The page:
Response: Letter Mail Controlled 6/28/2006 8:50:01 AM MC# 2060305: In the 2006 legislative session, SB 872 was passed (enclosed). This bill adds a booster seat requirement to our child safety law by requiring children ages 4 up to age 8 to be placed in a booster seat or child restraint (unless they weigh more than 80 Ibs or are taller than 4'9' before their 8th birthday). Children 8 through 15 must be either in a booster seat or safety belt whatever is appropriate for the child). The fine for violating these provisions has been increased from $25 to $50. -We are currently awaiting Governor's signature. The legislation becomes effective August 28, 2006.

From: NTSB
To: State of Missouri
Date: 9/20/2005
Response: In its 2005 Board Meeting on State Most Wanted issues, the Safety Board considered State actions taken on Most Wanted recommendations and made changes accordingly based on the following information: Missouri requires children age 3 and younger to use child restraints. As confirmed by MC 2050341, Missouri unsuccessfully considered this session (2005) legislation to raise the age at which children move from child restraints to seat belts.

From: State of Missouri
To: NTSB
Date: 7/5/2005
Response: Letter Mail Controlled 7/19/2005 2:46:18 PM MC# 2050341: Attempts during the 2005 legislative session were again unsuccessful.

From: NTSB
To: State of Missouri
Date: 6/1/2005
Response: The Safety Board requested an update on this recommendation based on the following information: Since at least 2002, the Missouri legislature has unsuccessfully considered legislation to increase the age at which children move from child restraints (child safety seats and booster seats) to seat belts. Please confirm and provide any new information.

From: NTSB
To: State of Missouri
Date: 9/14/2004
Response: In its 2004 Board Meeting on State Most Wanted issues, the Safety Board considered State actions taken on Most Wanted recommendations and made changes accordingly based on the following information: Since at least 2002, the Missouri legislature has considered legislation to increase the age at which children move from child restraints (child safety seats and booster seats) to seat belts.

From: NTSB
To: State of Missouri
Date: 5/26/2004
Response: (nmc 102485) Enclosed is a table that lists the State safety recommendations still open, including a summary of the progress made on each recommendation, if any. Because we intend to highlight the States' progress on these safety recommendations at our September Board meeting, I ask that you respond to this letter as quickly as possible-but not later than June 30, 2004. Please make sure your response includes any additional relevant information and/or corrects the information we have provided.

From: NTSB
To: State of Missouri
Date: 1/21/2003
Response: The Safety Board notes that the Missouri legislature considered a bill that would have increased the requirement for children to use child safety seats and booster seats to age 8. Although consideration of the bill is a positive step, the bill was not enacted, and Missouri children in the 4 to 8 age range remain at risk. Pending additional efforts to strengthen your child restraint law, Safety Recommendations H-96-14 and -15 are classified "Open--Acceptable Response." Thank you for your efforts in this area. The Safety Board is available to support your efforts on this and other highway safety initiatives by testifying on legislation or meeting with legislators or advocacy groups. Please contact Mr. Kevin Quinlan, Safety Advocacy Division Chief, at (202) 314-6175 if we can be of assistance to you.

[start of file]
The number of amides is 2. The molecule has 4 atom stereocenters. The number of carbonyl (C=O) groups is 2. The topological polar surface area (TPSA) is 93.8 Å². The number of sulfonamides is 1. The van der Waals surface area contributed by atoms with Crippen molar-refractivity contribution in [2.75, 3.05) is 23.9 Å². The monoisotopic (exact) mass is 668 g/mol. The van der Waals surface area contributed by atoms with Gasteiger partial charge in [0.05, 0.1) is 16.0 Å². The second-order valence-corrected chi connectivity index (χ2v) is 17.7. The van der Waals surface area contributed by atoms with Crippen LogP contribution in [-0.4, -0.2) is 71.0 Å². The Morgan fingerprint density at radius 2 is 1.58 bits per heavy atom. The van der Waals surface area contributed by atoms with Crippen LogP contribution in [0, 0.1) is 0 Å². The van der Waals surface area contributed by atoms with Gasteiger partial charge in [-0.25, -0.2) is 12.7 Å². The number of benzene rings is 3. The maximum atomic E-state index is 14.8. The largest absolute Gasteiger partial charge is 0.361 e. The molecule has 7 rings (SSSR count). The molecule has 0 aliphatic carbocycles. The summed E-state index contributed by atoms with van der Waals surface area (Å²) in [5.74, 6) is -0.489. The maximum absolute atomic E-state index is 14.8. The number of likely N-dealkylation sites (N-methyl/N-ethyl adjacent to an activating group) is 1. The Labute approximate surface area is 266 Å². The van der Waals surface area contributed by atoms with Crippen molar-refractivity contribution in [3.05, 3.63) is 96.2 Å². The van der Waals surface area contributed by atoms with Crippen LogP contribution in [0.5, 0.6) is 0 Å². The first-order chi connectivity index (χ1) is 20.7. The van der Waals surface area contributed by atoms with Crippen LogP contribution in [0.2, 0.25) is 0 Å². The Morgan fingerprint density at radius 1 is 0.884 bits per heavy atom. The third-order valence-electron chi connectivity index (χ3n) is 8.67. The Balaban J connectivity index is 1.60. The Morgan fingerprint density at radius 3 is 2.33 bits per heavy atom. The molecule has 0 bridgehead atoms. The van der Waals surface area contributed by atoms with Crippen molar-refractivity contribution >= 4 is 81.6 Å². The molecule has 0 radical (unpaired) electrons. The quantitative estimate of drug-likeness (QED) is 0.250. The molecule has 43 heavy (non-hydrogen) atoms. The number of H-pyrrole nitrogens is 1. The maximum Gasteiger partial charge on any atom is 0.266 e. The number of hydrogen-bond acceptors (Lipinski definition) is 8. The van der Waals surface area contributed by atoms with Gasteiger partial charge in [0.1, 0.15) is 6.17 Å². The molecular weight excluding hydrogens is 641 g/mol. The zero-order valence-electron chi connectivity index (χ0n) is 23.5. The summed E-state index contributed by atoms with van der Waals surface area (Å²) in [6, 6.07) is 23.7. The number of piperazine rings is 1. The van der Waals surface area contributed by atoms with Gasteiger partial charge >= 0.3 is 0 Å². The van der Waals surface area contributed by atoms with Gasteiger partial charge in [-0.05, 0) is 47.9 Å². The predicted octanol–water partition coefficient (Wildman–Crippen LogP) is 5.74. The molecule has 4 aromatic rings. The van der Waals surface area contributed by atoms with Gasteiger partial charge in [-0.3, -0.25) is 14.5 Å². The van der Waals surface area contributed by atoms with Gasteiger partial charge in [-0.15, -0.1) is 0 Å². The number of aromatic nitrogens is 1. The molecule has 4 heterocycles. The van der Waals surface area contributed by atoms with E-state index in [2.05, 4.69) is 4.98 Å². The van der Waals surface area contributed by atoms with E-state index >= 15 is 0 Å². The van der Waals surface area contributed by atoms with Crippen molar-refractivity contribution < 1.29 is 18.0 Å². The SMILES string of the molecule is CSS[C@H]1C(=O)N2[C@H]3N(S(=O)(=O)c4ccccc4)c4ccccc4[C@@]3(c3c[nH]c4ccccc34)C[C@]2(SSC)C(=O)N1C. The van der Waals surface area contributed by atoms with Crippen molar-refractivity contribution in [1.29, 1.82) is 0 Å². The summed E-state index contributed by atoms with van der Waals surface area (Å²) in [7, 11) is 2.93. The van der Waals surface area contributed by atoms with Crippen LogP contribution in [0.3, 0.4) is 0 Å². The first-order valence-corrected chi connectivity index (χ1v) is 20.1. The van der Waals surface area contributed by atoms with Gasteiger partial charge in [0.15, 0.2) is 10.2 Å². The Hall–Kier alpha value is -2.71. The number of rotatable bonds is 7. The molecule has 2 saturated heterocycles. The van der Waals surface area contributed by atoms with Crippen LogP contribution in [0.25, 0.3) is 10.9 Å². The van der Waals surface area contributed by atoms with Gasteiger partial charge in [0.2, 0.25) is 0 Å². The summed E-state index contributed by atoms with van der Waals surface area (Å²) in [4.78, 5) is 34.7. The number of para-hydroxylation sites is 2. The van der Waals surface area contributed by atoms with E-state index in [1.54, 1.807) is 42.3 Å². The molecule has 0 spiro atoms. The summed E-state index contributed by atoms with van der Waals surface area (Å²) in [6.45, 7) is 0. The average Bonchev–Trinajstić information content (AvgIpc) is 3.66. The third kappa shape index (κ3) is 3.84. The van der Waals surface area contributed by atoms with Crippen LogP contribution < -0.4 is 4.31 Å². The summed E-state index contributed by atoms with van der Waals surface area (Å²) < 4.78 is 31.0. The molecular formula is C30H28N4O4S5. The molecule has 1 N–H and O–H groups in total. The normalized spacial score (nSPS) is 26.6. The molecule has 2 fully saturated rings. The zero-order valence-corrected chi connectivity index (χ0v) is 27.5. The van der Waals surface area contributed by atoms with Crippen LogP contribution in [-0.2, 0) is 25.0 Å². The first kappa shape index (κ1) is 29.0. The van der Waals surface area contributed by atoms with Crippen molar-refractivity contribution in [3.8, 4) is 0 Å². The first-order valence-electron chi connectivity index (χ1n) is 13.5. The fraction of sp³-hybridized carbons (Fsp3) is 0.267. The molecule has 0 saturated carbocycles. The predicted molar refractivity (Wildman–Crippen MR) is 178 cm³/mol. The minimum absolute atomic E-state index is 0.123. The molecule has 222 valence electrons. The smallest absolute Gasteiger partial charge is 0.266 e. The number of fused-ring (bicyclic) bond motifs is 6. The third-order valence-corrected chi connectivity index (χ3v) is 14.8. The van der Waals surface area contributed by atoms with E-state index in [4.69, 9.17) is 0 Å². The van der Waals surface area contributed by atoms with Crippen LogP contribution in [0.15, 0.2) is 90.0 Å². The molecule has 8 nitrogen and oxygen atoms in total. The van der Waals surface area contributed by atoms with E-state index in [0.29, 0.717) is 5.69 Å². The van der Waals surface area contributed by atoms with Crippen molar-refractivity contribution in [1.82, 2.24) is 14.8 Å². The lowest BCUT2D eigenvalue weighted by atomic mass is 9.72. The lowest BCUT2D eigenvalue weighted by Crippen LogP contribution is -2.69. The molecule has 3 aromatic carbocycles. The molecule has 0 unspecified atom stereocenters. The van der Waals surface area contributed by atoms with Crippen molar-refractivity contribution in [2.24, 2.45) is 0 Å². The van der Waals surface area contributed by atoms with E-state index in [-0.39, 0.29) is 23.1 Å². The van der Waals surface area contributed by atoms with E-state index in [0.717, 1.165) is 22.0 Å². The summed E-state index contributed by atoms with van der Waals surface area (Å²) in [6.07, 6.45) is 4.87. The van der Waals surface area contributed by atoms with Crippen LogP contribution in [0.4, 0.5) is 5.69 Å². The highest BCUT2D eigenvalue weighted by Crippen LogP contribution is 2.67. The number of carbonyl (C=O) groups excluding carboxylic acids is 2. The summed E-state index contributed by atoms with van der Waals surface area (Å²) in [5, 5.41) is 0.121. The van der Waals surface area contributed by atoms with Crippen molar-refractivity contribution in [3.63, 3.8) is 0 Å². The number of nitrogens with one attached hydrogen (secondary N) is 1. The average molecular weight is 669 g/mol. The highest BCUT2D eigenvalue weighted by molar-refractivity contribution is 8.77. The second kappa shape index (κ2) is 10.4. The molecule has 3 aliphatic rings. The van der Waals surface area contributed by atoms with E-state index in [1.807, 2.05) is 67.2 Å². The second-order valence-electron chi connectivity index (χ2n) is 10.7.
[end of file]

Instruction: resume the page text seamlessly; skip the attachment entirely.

From: State of Missouri
To: NTSB
Date: 10/8/2002
Response: Letter Mail Controlled 11/18/2002 10:32:58 AM MC# 2020951 Currently Missouri statute 210.104 requires persons under the age of four to be restrained in a child passenger safety seat. Missouri statute 307.178 states that persons age four or more but less than sixteen shall be restrained-by a j safety belt. Although it did not pass, Senate Bill 647 was introduced in May 2002 amending various provisions regarding the use of child restraint systems in motor vehicles. A summary of the bill is as follows: USE OF CHILD PASSENGER RESTRAINT SYSTEM/BOOSTER SEAT -this act requires children less than four years old, regardless of weight, or children weighing less than forty pounds, regardless of age, to use an appropriate child passenger restraint system. The act requires children at least four years of age but less than eight years of age or who weigh forty pounds to eighty pounds to be secured in a child passenger restraint system or a child booster seat. Children eight years of age or older, or children who are at least eighty pounds, must use a safety belt. The State of Missouri is striving toward better laws and regulations regarding the safety of children traveling on Missouri's roadways. Thank for your concerns and recommendations.

From: NTSB
To: State of Missouri
Date: 3/25/2002
Response: NMC101249: I understand that the Missouri Senate will hear Senate Bill 647 in the first week of April. This bill would require that all children through age eight or less than 80 pounds use a child passenger restraint system while riding in a motor vehicle. . . . Children are put at risk every day in Missouri because its laws to not require the use of booster seats and parents do not know that booster seats are necessary to ensure proper seatbelt fit. . . . I hope that the Missouri Senate will promptly consider and pass Senate Bill 647, and that the Missouri House will act positively on this measure.

From: NTSB
To: State of Missouri
Date: